-understand the inherent differences in developing and implementing fertility programs for
establishment and maintenance of turfgrasses
-understand the basics in developing and altering fertility programs according to the turfgrass
selected, its use, and its location
-know the differences in water soluble and water insoluble (i.e. slowly available) N sources and
how these differences are accounted for in developing nutrient management programs
Chapter 6. Irrigation Management Principles
-understand how climate, season, and the turfgrass selected affects the need for supplemental
-be able to define evapotranspiration (ET) and how it is used in developing irrigation
replacement programs
-understand the differences in the concepts of drought avoidance and drought tolerance and
the relative ranks of the grasses for each category
-understand the basic principles in irrigation scheduling and how to calculate estimated plant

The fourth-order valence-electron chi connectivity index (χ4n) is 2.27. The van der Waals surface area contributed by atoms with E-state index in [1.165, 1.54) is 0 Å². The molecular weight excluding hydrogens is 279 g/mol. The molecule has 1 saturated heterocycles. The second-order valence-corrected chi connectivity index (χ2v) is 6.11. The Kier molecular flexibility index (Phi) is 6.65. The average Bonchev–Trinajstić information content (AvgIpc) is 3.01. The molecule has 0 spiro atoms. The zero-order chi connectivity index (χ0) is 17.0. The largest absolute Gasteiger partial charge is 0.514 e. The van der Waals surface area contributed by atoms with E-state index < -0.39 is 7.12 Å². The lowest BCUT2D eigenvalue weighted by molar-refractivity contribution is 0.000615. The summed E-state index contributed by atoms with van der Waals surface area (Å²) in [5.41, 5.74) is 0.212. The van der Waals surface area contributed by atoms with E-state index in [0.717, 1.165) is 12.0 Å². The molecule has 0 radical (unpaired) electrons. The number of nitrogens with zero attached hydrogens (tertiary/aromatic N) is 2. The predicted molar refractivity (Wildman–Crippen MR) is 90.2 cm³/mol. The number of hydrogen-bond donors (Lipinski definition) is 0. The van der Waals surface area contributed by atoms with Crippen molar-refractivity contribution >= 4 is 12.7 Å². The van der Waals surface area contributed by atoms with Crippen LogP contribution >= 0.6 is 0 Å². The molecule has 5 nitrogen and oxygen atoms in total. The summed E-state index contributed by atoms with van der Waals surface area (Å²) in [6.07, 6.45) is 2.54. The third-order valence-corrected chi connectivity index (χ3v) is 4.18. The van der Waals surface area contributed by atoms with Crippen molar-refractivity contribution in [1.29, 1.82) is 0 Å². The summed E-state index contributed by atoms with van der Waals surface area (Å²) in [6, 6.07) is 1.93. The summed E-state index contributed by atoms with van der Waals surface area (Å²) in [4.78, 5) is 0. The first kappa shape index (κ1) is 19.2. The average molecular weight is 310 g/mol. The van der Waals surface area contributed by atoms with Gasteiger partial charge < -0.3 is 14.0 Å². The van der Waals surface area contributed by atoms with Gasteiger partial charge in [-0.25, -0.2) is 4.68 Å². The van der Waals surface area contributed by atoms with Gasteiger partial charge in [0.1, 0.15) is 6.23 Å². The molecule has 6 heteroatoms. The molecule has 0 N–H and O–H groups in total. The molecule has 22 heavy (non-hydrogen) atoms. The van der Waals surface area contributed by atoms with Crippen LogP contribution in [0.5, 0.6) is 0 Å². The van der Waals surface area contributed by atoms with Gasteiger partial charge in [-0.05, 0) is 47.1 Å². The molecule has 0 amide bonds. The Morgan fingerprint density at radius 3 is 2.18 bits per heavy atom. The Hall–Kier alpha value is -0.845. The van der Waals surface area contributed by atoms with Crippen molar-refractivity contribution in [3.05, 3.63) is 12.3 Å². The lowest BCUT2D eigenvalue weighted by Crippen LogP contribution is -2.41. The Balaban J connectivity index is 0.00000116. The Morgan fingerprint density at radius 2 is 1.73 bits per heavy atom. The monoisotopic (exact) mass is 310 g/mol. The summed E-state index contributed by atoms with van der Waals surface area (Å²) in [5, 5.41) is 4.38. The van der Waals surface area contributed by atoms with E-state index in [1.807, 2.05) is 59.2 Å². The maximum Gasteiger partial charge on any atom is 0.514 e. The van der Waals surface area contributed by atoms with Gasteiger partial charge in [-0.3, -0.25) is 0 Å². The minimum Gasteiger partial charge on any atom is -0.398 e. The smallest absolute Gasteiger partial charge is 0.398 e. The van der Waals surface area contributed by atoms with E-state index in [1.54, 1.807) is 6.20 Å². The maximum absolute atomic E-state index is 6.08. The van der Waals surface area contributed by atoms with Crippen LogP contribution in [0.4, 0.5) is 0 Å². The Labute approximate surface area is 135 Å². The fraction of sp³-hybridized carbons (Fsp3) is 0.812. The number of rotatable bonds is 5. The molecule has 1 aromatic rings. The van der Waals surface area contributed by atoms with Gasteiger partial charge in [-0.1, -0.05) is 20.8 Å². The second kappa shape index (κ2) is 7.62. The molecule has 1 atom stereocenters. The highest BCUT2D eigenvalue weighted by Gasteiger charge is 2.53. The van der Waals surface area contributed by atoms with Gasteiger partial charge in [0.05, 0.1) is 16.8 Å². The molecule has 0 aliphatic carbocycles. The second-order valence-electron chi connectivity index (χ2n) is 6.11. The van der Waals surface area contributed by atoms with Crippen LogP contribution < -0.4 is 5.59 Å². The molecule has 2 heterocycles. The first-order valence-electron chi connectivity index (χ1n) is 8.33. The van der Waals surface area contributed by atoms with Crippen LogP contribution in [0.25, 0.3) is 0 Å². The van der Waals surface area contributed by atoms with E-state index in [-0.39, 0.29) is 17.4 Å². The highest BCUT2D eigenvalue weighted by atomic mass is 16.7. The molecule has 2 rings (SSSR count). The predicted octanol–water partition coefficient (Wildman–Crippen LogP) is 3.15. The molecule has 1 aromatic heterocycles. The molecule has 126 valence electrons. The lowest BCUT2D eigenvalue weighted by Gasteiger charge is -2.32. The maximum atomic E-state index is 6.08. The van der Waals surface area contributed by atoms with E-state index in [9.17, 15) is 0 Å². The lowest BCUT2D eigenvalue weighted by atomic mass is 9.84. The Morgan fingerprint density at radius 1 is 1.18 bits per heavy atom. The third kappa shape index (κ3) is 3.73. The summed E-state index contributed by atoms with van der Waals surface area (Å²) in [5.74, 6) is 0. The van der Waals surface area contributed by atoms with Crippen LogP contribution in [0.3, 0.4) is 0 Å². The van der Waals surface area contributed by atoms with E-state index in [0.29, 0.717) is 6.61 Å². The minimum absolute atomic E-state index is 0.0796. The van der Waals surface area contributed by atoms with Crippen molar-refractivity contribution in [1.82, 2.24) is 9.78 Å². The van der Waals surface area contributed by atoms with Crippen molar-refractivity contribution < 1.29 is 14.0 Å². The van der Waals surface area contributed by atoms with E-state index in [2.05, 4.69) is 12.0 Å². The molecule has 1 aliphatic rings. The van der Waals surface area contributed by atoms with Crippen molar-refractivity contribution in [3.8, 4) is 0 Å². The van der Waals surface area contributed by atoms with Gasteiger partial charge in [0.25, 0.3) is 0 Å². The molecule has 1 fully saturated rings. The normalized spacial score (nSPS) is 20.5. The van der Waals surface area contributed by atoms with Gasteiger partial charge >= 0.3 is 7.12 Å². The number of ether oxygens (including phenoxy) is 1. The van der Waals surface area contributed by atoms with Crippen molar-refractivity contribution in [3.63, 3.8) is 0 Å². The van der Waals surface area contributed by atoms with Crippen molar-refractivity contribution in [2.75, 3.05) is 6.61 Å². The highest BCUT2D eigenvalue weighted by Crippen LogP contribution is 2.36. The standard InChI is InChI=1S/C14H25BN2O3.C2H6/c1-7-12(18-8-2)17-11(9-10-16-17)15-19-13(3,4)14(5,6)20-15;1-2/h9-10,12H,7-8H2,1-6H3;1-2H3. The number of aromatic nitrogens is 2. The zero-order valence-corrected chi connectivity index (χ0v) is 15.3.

available water (PAW)
-understand the concept of distribution uniformity, how it is measured, and what levels of DU
are considered acceptable for an irrigation system
-understand how water quality can be affected by salinity, sodium
-what does EC and SAR stand for and why are they important to know when considering water
Chapter 7. Mowing Principles and Practices
-understand the relative cutting heights of the primary turfgrasses grown in the transition zone
-understand the 1/3rd rule of mowing and how cutting heights are altered for warm and coolseason grasses as the seasons and maintenance strategies change
-understand the basic type of mowing equipment and the strengths and weaknesses of their
cutting action
-understand the basics of clipping management and the concept that returning clippings to the
lawn serves as organic fertilizer and helps protect water quality
Chapter 8. Turfgrass Establishment
-know the appropriate steps and value in proper soil preparation prior to establishment for all
planting methods
-understand the establishment windows for warm and cool-season grasses and the challenges
associated with plantings outside the desired window